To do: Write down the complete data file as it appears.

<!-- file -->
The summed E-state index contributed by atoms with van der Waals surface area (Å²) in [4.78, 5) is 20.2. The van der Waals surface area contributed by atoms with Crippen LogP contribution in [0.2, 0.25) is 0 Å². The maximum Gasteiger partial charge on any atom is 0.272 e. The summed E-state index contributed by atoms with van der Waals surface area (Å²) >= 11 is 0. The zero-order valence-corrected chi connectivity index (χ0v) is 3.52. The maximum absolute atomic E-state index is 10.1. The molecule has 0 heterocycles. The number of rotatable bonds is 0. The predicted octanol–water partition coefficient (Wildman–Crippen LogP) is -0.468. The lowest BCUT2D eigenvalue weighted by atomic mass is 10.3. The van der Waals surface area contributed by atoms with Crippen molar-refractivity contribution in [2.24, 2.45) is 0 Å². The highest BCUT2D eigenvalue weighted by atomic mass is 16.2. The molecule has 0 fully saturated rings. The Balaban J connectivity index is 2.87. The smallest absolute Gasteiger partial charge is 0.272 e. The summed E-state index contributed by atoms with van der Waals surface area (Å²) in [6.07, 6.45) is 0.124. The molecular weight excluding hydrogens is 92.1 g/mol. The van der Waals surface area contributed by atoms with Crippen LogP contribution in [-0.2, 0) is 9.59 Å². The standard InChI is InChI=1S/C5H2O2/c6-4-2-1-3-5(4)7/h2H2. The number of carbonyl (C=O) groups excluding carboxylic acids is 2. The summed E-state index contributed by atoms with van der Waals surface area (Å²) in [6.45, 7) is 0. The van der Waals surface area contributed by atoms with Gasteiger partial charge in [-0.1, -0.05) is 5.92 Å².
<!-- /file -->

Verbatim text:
The summed E-state index contributed by atoms with van der Waals surface area (Å²) in [4.78, 5) is 20.2. The van der Waals surface area contributed by atoms with Crippen LogP contribution in [0.2, 0.25) is 0 Å². The maximum Gasteiger partial charge on any atom is 0.272 e. The summed E-state index contributed by atoms with van der Waals surface area (Å²) >= 11 is 0. The zero-order valence-corrected chi connectivity index (χ0v) is 3.52. The maximum absolute atomic E-state index is 10.1. The molecule has 0 heterocycles. The number of rotatable bonds is 0. The predicted octanol–water partition coefficient (Wildman–Crippen LogP) is -0.468. The lowest BCUT2D eigenvalue weighted by atomic mass is 10.3. The van der Waals surface area contributed by atoms with Crippen molar-refractivity contribution in [2.24, 2.45) is 0 Å². The highest BCUT2D eigenvalue weighted by atomic mass is 16.2. The molecule has 0 fully saturated rings. The Balaban J connectivity index is 2.87. The smallest absolute Gasteiger partial charge is 0.272 e. The summed E-state index contributed by atoms with van der Waals surface area (Å²) in [6.07, 6.45) is 0.124. The molecular weight excluding hydrogens is 92.1 g/mol. The van der Waals surface area contributed by atoms with Crippen LogP contribution in [-0.2, 0) is 9.59 Å². The standard InChI is InChI=1S/C5H2O2/c6-4-2-1-3-5(4)7/h2H2. The number of carbonyl (C=O) groups excluding carboxylic acids is 2. The summed E-state index contributed by atoms with van der Waals surface area (Å²) in [6.45, 7) is 0. The van der Waals surface area contributed by atoms with Gasteiger partial charge in [-0.1, -0.05) is 5.92 Å².